People often perceive life as a series of idealized milestone events, all of which have general time markers on them. Some learn to drive around age 16-18; at 18 they graduate high school and maybe go to college; at 21 they can order a drink; at 22 enter the “real world” or consider graduate school; maybe late 20’s early 30’s get married; couple years after, have children; then the extended period of work and family life; then children off to college 18 years later (with the repetition of milestones along the way for the children); then retirement around 65-70; then eventually, we’re done.
While obviously there are exceptions to these milestones, it’s striking for how many people this is the somewhat “solid” perception of life. The problem is, life isn’t usually so easily planned out, and when things don’t go according to this type of plan, it can lead to depression, anxiety, hopelessness, lowered self-esteem, and other manifestations of fear and disappointment.
The “grand plan” above tends to help children and teens formulate a sense of the world and the values that society as a whole expects of the individual. While each family and person develops their own value systems and own forms of the grand plan, it’s healthy and necessary for children to understand boundaries when growing up, including what’s technically expected of them in the world and society, so they have a sense of future direction within their daily lives. Without a sort-of grand plan, children and adolescents would be more prone to self-destruct in the present, as they would live in the day-to-day with no sense of what’s next, or what “should” be next.
However, moving past adolescence and towards independence, it becomes more clear just how much of a fluid life is. We come to see that the grand plan is actually more of a “grand idea”, and how permeable the plan or idea really is. We start to see that life isn’t necessarily prescribed, that our desires or life’s results may counter the ideal grand plan, that we’re more (or less) driven for certain things, and that some pieces of the grand plan may simply not interest or apply to us at all.
Some people live a single life and are very happy; some choose not to retire and work until they can’t anymore; some have unplanned children, or end up not having children even though they wanted children; some are in different careers than they desired; some get married and then get divorced; some want to get married, but are struggling to meet someone; etc., etc.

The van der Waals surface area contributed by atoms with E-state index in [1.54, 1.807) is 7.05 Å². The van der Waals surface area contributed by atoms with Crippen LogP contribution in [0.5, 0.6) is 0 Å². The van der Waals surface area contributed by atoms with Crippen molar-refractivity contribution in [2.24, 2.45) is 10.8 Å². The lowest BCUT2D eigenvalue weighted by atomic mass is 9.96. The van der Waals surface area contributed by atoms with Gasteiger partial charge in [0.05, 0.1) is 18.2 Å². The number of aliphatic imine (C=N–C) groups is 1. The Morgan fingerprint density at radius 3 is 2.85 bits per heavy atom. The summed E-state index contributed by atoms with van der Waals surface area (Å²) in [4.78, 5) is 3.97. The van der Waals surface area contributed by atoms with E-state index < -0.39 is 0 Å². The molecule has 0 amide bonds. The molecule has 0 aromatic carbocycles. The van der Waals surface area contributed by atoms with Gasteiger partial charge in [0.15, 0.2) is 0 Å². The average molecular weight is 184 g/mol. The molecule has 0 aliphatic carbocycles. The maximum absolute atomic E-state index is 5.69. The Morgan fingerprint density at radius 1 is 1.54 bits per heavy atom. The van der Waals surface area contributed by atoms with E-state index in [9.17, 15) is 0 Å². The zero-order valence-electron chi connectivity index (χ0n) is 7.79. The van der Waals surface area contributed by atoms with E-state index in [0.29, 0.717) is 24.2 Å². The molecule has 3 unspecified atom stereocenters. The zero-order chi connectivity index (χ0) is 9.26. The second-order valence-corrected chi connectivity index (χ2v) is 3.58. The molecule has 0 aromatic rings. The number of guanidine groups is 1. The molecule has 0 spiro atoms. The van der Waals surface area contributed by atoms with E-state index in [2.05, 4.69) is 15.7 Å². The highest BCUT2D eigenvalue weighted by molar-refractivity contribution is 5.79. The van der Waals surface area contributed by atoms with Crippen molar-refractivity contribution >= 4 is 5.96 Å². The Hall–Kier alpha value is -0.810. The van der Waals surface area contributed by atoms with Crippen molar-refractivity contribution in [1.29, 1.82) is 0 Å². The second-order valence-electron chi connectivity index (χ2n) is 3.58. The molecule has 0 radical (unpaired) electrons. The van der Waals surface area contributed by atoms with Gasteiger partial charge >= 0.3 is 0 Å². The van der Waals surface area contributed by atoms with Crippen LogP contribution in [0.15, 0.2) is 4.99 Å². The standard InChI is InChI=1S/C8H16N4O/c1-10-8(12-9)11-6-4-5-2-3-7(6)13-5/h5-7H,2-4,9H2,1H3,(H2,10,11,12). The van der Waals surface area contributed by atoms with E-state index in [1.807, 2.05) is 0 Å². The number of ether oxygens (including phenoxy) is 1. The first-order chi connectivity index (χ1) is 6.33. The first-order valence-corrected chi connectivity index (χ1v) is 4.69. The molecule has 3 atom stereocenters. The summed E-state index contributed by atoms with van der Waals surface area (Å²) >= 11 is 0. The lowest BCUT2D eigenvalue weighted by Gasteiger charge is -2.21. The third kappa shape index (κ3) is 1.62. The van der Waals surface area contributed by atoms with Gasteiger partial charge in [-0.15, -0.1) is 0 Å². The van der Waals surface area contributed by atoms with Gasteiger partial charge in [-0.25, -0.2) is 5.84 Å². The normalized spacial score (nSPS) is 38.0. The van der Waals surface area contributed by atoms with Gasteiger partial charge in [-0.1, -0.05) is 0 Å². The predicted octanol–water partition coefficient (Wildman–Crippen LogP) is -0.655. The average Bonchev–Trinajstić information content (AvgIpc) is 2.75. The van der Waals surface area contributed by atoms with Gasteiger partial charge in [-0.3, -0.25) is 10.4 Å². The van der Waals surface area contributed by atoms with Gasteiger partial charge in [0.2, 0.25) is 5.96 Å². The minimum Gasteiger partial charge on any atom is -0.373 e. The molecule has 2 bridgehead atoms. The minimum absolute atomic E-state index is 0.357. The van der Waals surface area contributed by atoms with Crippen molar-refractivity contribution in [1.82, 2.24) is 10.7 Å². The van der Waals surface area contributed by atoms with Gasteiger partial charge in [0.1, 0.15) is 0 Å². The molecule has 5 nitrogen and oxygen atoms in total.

The answer is: Because even though life as a solid is healthy for the developing person, at some point a transition needs to be made into the realities of life, and away from the fantasies of the grand plan (high school years is generally where this process starts). Sure, the grand plan may end up working out, but it generally doesn’t “just happen” to them the way many were taught it would. Sometimes life can be frustrating and disappointing. People may internalize the disappointments as a sign that something is wrong with them, rather than understanding that life is a fluid and doesn’t tend to go right along with the grand plan.
Know your goals, but be flexible: It’s good to know where you want to go in life, but it’s important to envision flexibility as you go. Is there room (physically and emotionally) for unplanned obstacles, or for changes in the plan as needed?
Radical Acceptance: There’s only so much we can control in our lives. When disappointments occur, or the plan isn’t happening, learning to accept, rather than to dwell, is a healthy skill. Radical acceptance doesn’t mean to become passive in life, but it helps to embrace the situation at hand in order to move forward, rather than dwelling in disappointment.
Eye toward the present, eye toward the future: Be aware of the balance between the present and the future. If we have two eyes on the future, then we’re missing the present, and often end up making mistakes that we may regret. If we’re only in the present, then our future goals are consciously non-existent and it becomes difficult to reach them. Learning how to balance cognitively, emotionally, and behaviorally is important for navigating the fluidity of life
In the end, the more we believe that our lives are entitled be a solid, the more of a hit we take cognitively and emotionally as we try to navigate life. The more we allow fluidity and release fantasies of the prescribed life, the more we can handle the obstacles, turns, and changes that come our way.
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Last reviewed: 28 Sep 2013